Attention Deficit-Hyperactive Disorder, typically referred to as “ADHD,” is a common mental health challenge that affects many children and adults. It is also one of the least understood. Most knowledge people have about ADHD comes from word of mouth and the way people talk about the condition, and that has led to many myths and confusions over what ADHD actually is and how it affects people.
As therapists that help children that are struggling with ADHD and related mental health conditions, like executive function disorder, one of our initial goals is to reduce some of the stigma around ADHD and help people gain a better understanding of what attention deficit disorder actually is and how it can affect children and adults.
The following are some common myths about ADHD.
- Myth: ADHD is not a real medical condition. ADHD absolutely is a real medical condition, considered a neurodevelopmental disorder. It can often (although not always) be seen using neuroimaging techniques, and responds not only to therapy, but to medication as well.
- Myth: ADHD only affects children and is outgrown in adulthood. ADHD affects many adults, right now, some of whom were never diagnosed with ADHD. Some children do grow out of ADHD by adulthood, but many do not, and many others still experience some of the symptoms even if they have grown out of some of the most debilitating.
- Myth: ADHD is caused by bad parenting or lack of discipline. Parent coaching is a fantastic way to start addressing ADHD, but it cannot be cured or prevented with parenting a specific way. Being “Harsher” on children with ADHD tends to have not only no effect on their symptoms, but can actually make other issues, like ADHD burnout and behavioral disorders, even worse.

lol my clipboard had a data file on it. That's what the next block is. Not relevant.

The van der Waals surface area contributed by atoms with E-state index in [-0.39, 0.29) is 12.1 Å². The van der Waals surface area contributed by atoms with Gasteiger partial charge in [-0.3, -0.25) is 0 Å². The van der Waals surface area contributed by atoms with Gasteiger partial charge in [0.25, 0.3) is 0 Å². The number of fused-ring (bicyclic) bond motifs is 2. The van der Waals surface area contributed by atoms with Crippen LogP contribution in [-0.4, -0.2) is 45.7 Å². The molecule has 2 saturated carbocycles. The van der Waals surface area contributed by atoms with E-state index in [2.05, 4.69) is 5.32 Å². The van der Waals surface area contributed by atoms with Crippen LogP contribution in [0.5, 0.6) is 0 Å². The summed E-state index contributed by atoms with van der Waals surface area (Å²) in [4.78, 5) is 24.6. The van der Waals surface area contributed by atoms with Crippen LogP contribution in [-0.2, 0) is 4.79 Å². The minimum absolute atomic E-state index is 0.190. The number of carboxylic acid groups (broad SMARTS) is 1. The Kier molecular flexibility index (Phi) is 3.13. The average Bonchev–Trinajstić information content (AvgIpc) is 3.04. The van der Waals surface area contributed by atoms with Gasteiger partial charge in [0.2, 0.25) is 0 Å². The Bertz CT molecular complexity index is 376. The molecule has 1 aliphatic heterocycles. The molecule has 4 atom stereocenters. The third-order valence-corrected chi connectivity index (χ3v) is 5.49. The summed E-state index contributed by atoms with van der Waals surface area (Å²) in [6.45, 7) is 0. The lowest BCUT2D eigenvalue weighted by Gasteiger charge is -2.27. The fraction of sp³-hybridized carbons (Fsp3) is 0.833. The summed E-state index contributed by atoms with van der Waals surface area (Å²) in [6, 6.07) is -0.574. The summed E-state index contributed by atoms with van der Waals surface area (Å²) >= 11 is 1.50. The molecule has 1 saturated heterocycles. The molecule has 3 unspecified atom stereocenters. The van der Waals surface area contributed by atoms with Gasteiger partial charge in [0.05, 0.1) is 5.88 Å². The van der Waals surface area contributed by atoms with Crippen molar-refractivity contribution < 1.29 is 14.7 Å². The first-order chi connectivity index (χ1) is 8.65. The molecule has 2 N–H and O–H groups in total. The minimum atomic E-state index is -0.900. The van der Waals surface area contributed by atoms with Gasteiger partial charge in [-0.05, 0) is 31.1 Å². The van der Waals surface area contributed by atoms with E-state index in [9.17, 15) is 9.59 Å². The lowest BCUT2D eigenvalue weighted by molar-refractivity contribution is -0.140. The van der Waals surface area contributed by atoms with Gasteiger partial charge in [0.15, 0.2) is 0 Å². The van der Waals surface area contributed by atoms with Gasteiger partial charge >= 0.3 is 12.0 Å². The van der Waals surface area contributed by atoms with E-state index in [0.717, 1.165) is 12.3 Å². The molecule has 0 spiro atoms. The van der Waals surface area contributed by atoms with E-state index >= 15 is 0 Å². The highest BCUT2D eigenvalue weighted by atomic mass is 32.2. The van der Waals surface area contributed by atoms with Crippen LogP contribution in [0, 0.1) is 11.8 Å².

- Myth: People with ADHD are always hyperactive and cannot focus. People’s ADHD manifests in different ways. Some people are hyperactive. Some have inattentiveness. Some struggle with executive functions. ADHD is not a condition that shows itself in any one specific way, but rather an umbrella term for a host of different (but related) symptoms that each child and adult shows differently.
- Myth: Medication is the only effective treatment for ADHD. Medication can be a great tool for helping children manage ADHD, but it is not the only one, nor is it always effective by itself. Children with ADHD may also struggle with anxiety, depression, executive function issues, and more, and these can be supported through therapy, coaching, and other treatment options.
- Myth: ADHD is overdiagnosed, and it is just an excuse for behavioral problems. Has ADHD been misdiagnosed when someone displayed behavioral problems? Yes. Is it overdiagnosed? Absolutely not. In fact, it is frequently underdiagnosed in women and girls, and missed in a large percentage of boys.
- Myth: ADHD is a result of too much screen time or technology use. ADHD is a neurodevelopmental disorder. Screen time may be linked to some inattentiveness, but is not a “Cause” of ADHD as a condition.
- Myth: People with ADHD are less intelligent or capable than others. ADHD has no relationship with intelligence or ability, and many of those with ADHD are brilliant and go on to lead extraordinarily successful lives.
- Myth: People with ADHD can’t succeed in competitive or high-pressure environments. The challenges presented by ADHD do not preclude people from succeeding in competitive or high pressure situations, and many of the world’s best musicians, athletes, and more are those that have or used to have ADHD>
- Myth: People with ADHD are simply not trying hard enough. ADHD is not something you “will” yourself out of. It takes comprehensive skill building, training, learning, and sometimes medication to manage ADHD. It also takes time and guidance.
- Myth: ADHD is caused by consuming too much sugar or certain foods. Diets have little to no effect on the development of ADHD, and no specific foods can suddenly trigger ADHD symptoms. This belief stems from a misunderstanding of what ADHD actually is.
- Myth: Only boys can have ADHD; it doesn’t affect girls. Not only does ADHD affect girls, but most experts believe that ADHD affects girls at exactly the same rate as it affects boys. The problem is that ADHD can go underdiagnosed in girls and young women because it manifests differently, often through thoughts, which makes it harder to notice.
These are only some of the myths about ADHD, but they are persistent ones that continue to not go away. If you or someone you love has or is suspected to have ADHD, the best thing you can do is talk to a therapist, counselor, or coach that understands and works with those that have ADHD.